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The Market is Talking. Are You Listening?

Updated: Oct 8, 2021

"It’s OK to not have an opinion on topics you don’t know anything about. And I don’t know anything about coronaviruses. But I have a few thoughts about how people think about risk." - Morgan Housel, The Collaborative Fund.

The past few weeks have been quite the adventure. The S&P 500 had its worst six-day decline in the history of the index. Fears of a global pandemic due to the COVID-19 virus threatened global supply chains and the flow of goods and services. Central banks around the world, including the Fed, have cut interest rates and pledged future monetary policy support to stabilize financial markets.

We are not experts on virology nor qualified to give opinions on the future prospects of the COVID-19 virus. However, the market has had much to say the last few weeks. Here's what we're watching...

Source: Bespoke Investment Group

The above chart shows the biggest six day market declines from all-time highs in history. The recent swoon was unprecedented in its intensity and swiftness. If an investor was taking outsized risk, the market let you hear about it.

Conversely, traditional safe haven assets i.e. Gold, U.S. Treasuries, held up quite nicely. It turns out our recent post about the merits of investing in quality bonds at low yields was well-timed!

Source: Ycharts

The above graph shows price action for short (orange) & intermediate term (blue) U.S. Treasuries. Gold (red) has also provided stability to portfolios. The current environment is precisely why risk-sensitive investors should own boring, safe-haven assets.

Despite China being the epicenter of the COVID-19 outbreak, its stock market has been one of the best global performers (see below). Go figure. Another prime example of the unpredictability of financial markets.

Source: Ycharts

The above chart shows equity market performance for several countries in 2020. It's tough to reconcile how China has outperformed its global peers by a considerable margin.

To start the year, the Fed was supposed to be on cruise control holding interest rates steady. How quickly things have changed. Not only did the Fed cut rates by 0.50% in-between meetings, but the futures market is now predicting four interest rate cuts by year-end. Historically, emergency Fed interest rate cuts have not been a good thing for stock returns.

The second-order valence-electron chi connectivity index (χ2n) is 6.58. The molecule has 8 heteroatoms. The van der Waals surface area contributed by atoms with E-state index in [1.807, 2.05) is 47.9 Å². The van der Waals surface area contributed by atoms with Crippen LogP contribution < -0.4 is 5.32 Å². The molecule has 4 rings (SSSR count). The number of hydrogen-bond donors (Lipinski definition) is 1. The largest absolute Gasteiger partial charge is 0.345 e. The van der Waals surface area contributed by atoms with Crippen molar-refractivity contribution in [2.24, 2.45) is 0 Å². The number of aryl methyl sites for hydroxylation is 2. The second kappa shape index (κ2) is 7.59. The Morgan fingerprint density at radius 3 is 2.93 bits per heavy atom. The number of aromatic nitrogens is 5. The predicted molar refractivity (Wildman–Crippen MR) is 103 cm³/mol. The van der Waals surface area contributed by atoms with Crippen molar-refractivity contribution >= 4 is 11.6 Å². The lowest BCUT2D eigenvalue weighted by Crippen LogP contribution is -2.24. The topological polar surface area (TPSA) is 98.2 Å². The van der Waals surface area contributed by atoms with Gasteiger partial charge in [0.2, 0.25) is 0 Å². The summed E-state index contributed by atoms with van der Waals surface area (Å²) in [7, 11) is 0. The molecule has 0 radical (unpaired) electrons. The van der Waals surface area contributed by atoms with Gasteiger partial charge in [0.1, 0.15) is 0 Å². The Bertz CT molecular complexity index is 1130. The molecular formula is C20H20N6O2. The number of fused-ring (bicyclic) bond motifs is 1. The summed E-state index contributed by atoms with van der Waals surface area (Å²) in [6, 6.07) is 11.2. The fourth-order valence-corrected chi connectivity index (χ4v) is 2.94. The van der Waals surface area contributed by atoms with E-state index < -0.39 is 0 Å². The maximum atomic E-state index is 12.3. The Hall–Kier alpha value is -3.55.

Source: Bespoke Investment Group

The above chart shows S&P 500 forward performance after an intermeeting Fed interest rate cut. The average return for the following 12 months is -8.86%. No one can tell if the previous relationship will hold, but one could make a strong case that caution is warranted.

The wild swings of the past couple weeks are reminiscent of a darker time. Volatility tends to cluster during difficult periods.

Source: Ben Carlson, Ycharts, Fortune

The above chart shows volatility clusters during 2008-2009 & the end of 2018. The recent action hasn't been quite as wild, but some of the daily intraday swings have been pronounced.

Despite the recent market action, we are still in-line with historical intra-year drawdowns ~15.7% for the past 50 years.

Source: Bespoke Investment Group

Despite virtually every CEO citing that coronavirus will affect their business in 2020, analyst earnings estimates haven't budged (yet).

Source: Bespoke Investment Group

The above chart shows analysts' 12-month forward earnings estimates. Could there be more stress ahead once the impact of the coronavirus on earnings becomes more clear?

The collection of charts isn't meant to spread fear or predict doom. Rather, it's a reminder that the range of potential outcomes, especially in the short-term, is extremely wide. We were surprised at the number of folks who were certain the recent market action signaled a buying opportunity. That position might have merit if the investment horizon is 20 years, but could be met with disappointment over the short-term. The last 11 years have programmed U.S. investors to believe any market dip will snap back immediately. There are enough yellow lights to ask, "but what if it doesn't?"

In our opinion, it's arrogant and reckless to pretend to know how trillions of dollars of global capital is going to respond to an unquantifiable virus. We encourage investors to proceed with caution, tighten up risk exposures, and optimize what they can control.

The market is talking, are you listening?

To find out how Pure Portfolios navigated the recent drawdown, please click here or respond to the Sunday Coffee Reads email.

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